Vardhman Mahavir Medical College & Safdarjung Hospital, New Delhi, India
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Laparoscopic cholecystectomy is now considered the gold standard for the treatment of symptomatic cholelithiasis. The difficult gallbladder is the most common ‘difficult’ laparoscopic surgery being performed by general surgeons all over the world and the potential one that places the patient at significant risk. Although the rate of conversion to open surgery and the complication rate are low in experienced hands, the surgeon should keep a low threshold for conversion to open surgery and it should be taken as a step in the interest of the patient rather than be looked upon as an insult to the surgeon. Various preoperative factors can help in deciding the difficult gallbladder and conversion to open cholecystectomy. The aim of this study is to predict the difficulty of laparoscopic cholecystectomy and the possibility of conversion to open cholecystectomy before surgery using the clinical and ultrasonographic criteria in our set up.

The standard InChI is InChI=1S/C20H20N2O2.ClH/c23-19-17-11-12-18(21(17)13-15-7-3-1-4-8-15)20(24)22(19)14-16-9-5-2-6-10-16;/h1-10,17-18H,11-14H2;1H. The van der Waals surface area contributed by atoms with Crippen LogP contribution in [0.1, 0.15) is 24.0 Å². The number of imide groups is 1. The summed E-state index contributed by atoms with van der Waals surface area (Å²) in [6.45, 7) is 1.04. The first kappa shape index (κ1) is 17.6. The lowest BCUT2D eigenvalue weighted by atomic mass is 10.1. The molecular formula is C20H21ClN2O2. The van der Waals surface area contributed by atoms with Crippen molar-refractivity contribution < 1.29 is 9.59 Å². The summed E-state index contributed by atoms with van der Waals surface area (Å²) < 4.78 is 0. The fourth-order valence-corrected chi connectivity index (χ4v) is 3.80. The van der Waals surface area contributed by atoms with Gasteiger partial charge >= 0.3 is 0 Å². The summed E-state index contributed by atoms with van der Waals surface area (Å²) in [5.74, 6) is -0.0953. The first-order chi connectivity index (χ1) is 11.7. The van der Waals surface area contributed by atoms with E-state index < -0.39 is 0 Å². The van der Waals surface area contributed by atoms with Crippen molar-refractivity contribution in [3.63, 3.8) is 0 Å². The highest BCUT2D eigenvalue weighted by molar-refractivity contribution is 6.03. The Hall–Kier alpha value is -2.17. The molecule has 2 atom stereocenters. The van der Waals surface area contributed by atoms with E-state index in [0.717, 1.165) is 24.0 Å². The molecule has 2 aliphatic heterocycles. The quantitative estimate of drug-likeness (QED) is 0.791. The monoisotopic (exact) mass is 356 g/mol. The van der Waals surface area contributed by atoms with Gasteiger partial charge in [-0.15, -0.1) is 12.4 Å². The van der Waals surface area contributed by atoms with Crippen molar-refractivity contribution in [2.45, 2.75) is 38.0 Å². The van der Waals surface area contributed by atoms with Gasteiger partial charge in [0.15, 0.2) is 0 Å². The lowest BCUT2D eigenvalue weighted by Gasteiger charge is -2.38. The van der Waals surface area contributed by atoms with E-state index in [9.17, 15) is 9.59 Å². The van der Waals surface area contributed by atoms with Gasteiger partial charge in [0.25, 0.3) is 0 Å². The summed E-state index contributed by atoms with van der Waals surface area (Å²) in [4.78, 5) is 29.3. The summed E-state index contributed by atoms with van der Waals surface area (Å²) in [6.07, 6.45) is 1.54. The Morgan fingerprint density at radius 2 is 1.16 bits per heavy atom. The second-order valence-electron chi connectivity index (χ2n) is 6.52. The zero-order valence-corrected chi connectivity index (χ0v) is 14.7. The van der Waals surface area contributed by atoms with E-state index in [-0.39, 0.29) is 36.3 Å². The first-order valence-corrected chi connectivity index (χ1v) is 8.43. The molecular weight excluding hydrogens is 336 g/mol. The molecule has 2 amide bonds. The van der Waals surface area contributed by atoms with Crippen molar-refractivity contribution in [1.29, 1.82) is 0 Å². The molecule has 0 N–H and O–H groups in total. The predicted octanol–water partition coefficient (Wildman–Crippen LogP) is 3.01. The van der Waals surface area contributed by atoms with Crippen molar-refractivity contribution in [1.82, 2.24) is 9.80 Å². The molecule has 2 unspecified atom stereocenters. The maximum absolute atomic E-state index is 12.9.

Materials and methods
A total of 200 patients presenting with symptomatic gall stone disease between January 2011 and June 2012 were included in the study. Every patient included in the study was subjected to the following assessments which were regarded as risk factors for laparoscopic cholecystectomy: patients’ characteristics, complaints, history and clinical examination and laboratory data.
Amongst the 200 patients admitted for laparoscopic cholecystectomy, 47 (23.5%) were male and 153 (76.5%) female, with an average age of 39 years (range 16–62 years). The body mass index ranged from 16.3 to 42.7 with a mean of 32.8 ± 6.28 kg/m2. Five patients were considered obese (BMI > 35 kg/m2).
Male gender, single large stone, thick-walled gallbladder, previous abdominal surgery and contracted gallbladder are the factors that proved to be significant factors in our study.